News reports have suggested that at some point between now and the November election, the presumptive Democratic nominee Joe Biden will pledge that if elected, he would only serve a single term. Some wags suggest that Biden won't make the promise, but he'll strongly imply a one-and-done presidency, given that he'll be 81 in 2024.

Obviously if President Trump is reelected, running again in 2024 is not an option, but with Trump’s own senior economic adviser, Kevin Hassett, predicting a 20 to 30 percent drop in U.S. economic growth in the second quarter, it would be hard to envy anyone taking that oath of office eight months from now or expect that any occupant of that job to finish four years of this in shape to run again, regardless of their age.

My friend Sid Jones, who served as a senior economist in the Commerce and Treasury Departments for Presidents Nixon, Ford, Reagan, and George H.W. Bush, refers to “alphabet options for the post-recession recovery and expansion." He means the possible shapes of the downturn and recovery, from the “V” (sharply down, followed by a sharp upturn), “U,” (longer on the bottom), “W” (also known as a double dip), and “L” (sharply down, and staying there for a long time).

Over a decade ago, Washington Post columnist Catherine Rampell, then an almost-25-year old writing in The New York Times, guided readers through the various alphabet-shaped downturn scenarios. In so doing, she pricelessly passed along the line the former IMF chief economist Simon Johnson had used comparing a U recession shape to a bathtub: "You go in. You stay in. The sides are slippery. You know, maybe there’s some bumpy stuff in the bottom, but you don’t come out of the bathtub for a long time." The most recent example was the mid-1970s downturn.

Earlier this month, Jones told his clients, “As to the economy, there definitely are two separate worlds. The stock market appears to be focused on optimistic predictions about events six to 12 months from now when the domestic economy supposedly has returned to normal despite a massive global recession. There obviously are some good stock buys available, but the macro outlook is frightening.“

We don’t know what letter will be in our future, hopefully just a brief V, but we know that the pain will be great, the medicine bitter, the recovery work arduous, and the bills to pay on the other side of it crushing. The reality is that anyone taking the office of the presidency on Jan. 20, 2021 may well be called upon to do things that would effectively limit them to one term.

The young are taught of the need to save for a rainy day. But the tax cuts passed by Congress and signed into law in 2017 sent federal deficits and the debt soaring to unprecedented levels even in a sunny period. Now, we don’t have just a rainy day, we have a monsoon. The floods are upon us.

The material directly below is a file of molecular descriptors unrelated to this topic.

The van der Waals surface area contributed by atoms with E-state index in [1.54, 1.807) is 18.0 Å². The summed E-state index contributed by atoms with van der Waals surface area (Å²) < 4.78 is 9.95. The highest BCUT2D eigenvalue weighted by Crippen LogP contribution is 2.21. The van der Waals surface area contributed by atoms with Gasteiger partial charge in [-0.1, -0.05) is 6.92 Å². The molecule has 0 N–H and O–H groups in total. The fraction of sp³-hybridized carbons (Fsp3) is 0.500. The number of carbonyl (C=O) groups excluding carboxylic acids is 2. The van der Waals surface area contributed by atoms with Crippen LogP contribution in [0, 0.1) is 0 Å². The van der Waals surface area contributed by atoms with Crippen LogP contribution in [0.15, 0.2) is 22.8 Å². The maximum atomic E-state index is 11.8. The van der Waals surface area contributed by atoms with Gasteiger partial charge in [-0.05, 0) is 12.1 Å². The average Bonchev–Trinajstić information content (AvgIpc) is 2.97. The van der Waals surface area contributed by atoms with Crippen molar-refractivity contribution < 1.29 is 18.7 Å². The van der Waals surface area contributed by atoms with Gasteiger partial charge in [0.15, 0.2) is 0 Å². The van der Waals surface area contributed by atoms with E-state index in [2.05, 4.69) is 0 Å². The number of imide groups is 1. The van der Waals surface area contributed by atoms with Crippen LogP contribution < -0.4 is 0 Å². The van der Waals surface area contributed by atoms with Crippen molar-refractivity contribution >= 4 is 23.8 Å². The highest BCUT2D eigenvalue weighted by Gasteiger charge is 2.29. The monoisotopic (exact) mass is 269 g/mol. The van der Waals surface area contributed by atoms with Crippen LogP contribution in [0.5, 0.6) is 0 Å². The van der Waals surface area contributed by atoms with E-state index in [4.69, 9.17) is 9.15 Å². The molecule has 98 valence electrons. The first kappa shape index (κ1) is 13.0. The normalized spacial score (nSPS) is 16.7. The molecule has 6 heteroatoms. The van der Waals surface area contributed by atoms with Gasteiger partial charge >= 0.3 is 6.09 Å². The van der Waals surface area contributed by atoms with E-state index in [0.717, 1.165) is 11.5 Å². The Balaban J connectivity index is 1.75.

As Forbes, hardly an arm of the Democratic Party, put it in February, “President Obama entered office in early 2009 in the teeth of the Great Recession. Not surprisingly, the deficit exploded from $459 billion in calendar 2008 to over $1.4 trillion in calendar 2009. As the economy recovered the deficits shrank to a low of $442 billion in 2015 and was $585 billion his last year in office.

“President Trump on the other hand was handed an economy that was growing. In 2017, his first year in office the deficit grew to $666 billion, was $984 billion last year and is projected to be over $1 trillion in 2020 at $1.02 trillion. This would be a 74 percent increase in just four years and going forward the federal deficit could escalate to $1.7 trillion in 2030.”

Washington Post story last August put it another way. Its headline read: "With deficit rising, worries grow the U.S. may be out of tools if recession hits."

Since 1970, the federal budget was only balanced in three years, 1998 to 2001 under Bill Clinton. While Clinton and his administration certainly deserve some credit, it was his predecessor, George H.W. Bush who effectively sacrificed his presidency to get deficits under control. The Omnibus Budget Reconciliation Act of 1990 paved the way, through a combination of tax increases and spending cuts, to that brief period of black ink. Democrats held majorities in both the House and the Senate, but Republicans clearly had seats at the table as well and it was, in every sense, a bipartisan agreement. (Anyone curious about the process ought to read the account of a 2012 symposium put on by George Mason University, the Bipartisan Policy Center, and Deloitte.)

It is little wonder that Bush later wrote, “If I didn’t have this budget problem hanging over my head, I would be loving this job.” Indeed, Bush didn’t win reelection but almost a quarter-century later was awarded the Profiles in Courage Award for it.

Given the tribalism and hyper-partisanship today, it is hard to imagine a feat like Bush and congressional leaders of both parties pulled off in 1990. But really tough decisions often come with a high political price—no matter how old or young a president is.

This story was originally published on on April 28, 2020

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